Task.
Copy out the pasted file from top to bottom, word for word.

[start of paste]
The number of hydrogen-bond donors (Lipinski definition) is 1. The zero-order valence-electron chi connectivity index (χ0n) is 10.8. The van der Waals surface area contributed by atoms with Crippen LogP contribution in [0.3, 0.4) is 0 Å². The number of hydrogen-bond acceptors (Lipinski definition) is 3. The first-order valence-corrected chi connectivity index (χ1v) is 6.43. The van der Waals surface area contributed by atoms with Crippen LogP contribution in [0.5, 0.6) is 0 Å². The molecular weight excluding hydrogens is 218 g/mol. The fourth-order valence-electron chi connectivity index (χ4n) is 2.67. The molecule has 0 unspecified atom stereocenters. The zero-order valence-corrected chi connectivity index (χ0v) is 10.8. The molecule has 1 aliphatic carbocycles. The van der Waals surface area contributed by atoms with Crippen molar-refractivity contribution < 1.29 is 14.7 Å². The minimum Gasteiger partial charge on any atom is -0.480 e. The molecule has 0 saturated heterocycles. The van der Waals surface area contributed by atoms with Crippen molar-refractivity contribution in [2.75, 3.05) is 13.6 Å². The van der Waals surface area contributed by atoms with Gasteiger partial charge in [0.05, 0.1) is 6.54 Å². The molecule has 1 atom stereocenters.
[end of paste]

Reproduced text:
The number of hydrogen-bond donors (Lipinski definition) is 1. The zero-order valence-electron chi connectivity index (χ0n) is 10.8. The van der Waals surface area contributed by atoms with Crippen LogP contribution in [0.3, 0.4) is 0 Å². The number of hydrogen-bond acceptors (Lipinski definition) is 3. The first-order valence-corrected chi connectivity index (χ1v) is 6.43. The van der Waals surface area contributed by atoms with Crippen LogP contribution in [0.5, 0.6) is 0 Å². The molecular weight excluding hydrogens is 218 g/mol. The fourth-order valence-electron chi connectivity index (χ4n) is 2.67. The molecule has 0 unspecified atom stereocenters. The zero-order valence-corrected chi connectivity index (χ0v) is 10.8. The molecule has 1 aliphatic carbocycles. The van der Waals surface area contributed by atoms with Crippen molar-refractivity contribution < 1.29 is 14.7 Å². The minimum Gasteiger partial charge on any atom is -0.480 e. The molecule has 0 saturated heterocycles. The van der Waals surface area contributed by atoms with Crippen molar-refractivity contribution in [2.75, 3.05) is 13.6 Å². The van der Waals surface area contributed by atoms with Gasteiger partial charge in [0.05, 0.1) is 6.54 Å². The molecule has 1 atom stereocenters.